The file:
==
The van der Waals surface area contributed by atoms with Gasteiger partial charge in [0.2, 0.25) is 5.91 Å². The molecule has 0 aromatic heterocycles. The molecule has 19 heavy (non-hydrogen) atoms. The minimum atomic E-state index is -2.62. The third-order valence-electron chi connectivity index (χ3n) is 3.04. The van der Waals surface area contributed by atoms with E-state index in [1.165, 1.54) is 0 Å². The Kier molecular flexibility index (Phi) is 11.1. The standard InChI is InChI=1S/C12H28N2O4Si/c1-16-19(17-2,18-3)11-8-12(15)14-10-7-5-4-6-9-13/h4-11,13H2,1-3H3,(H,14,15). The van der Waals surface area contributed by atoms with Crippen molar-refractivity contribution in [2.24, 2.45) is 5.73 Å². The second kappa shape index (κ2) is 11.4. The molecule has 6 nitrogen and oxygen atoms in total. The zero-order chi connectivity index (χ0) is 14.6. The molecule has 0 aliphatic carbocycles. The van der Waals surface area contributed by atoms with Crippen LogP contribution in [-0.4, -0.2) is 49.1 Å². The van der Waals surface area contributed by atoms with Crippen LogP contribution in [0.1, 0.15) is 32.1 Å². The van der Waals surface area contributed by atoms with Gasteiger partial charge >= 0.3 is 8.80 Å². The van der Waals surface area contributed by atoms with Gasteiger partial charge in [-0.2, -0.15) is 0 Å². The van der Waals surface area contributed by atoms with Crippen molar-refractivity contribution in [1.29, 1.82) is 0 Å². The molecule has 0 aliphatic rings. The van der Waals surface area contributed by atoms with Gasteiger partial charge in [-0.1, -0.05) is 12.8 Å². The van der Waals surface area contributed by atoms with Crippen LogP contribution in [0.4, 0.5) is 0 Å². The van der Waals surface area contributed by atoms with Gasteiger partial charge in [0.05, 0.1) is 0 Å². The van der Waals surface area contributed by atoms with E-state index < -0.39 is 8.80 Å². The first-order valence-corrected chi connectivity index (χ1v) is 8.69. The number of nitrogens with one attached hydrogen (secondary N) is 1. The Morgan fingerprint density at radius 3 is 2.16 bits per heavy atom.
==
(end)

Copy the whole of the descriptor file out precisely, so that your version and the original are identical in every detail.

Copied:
The van der Waals surface area contributed by atoms with Gasteiger partial charge in [0.2, 0.25) is 5.91 Å². The molecule has 0 aromatic heterocycles. The molecule has 19 heavy (non-hydrogen) atoms. The minimum atomic E-state index is -2.62. The third-order valence-electron chi connectivity index (χ3n) is 3.04. The van der Waals surface area contributed by atoms with E-state index in [1.165, 1.54) is 0 Å². The Kier molecular flexibility index (Phi) is 11.1. The standard InChI is InChI=1S/C12H28N2O4Si/c1-16-19(17-2,18-3)11-8-12(15)14-10-7-5-4-6-9-13/h4-11,13H2,1-3H3,(H,14,15). The van der Waals surface area contributed by atoms with Crippen molar-refractivity contribution in [2.24, 2.45) is 5.73 Å². The second kappa shape index (κ2) is 11.4. The molecule has 6 nitrogen and oxygen atoms in total. The zero-order chi connectivity index (χ0) is 14.6. The molecule has 0 aliphatic carbocycles. The van der Waals surface area contributed by atoms with Crippen LogP contribution in [-0.4, -0.2) is 49.1 Å². The van der Waals surface area contributed by atoms with Crippen LogP contribution in [0.1, 0.15) is 32.1 Å². The van der Waals surface area contributed by atoms with Gasteiger partial charge >= 0.3 is 8.80 Å². The van der Waals surface area contributed by atoms with Gasteiger partial charge in [-0.2, -0.15) is 0 Å². The van der Waals surface area contributed by atoms with Crippen molar-refractivity contribution in [1.29, 1.82) is 0 Å². The molecule has 0 aliphatic rings. The van der Waals surface area contributed by atoms with Gasteiger partial charge in [-0.1, -0.05) is 12.8 Å². The van der Waals surface area contributed by atoms with Crippen LogP contribution in [0.4, 0.5) is 0 Å². The van der Waals surface area contributed by atoms with Gasteiger partial charge in [0.05, 0.1) is 0 Å². The van der Waals surface area contributed by atoms with E-state index < -0.39 is 8.80 Å². The first-order valence-corrected chi connectivity index (χ1v) is 8.69. The number of nitrogens with one attached hydrogen (secondary N) is 1. The Morgan fingerprint density at radius 3 is 2.16 bits per heavy atom.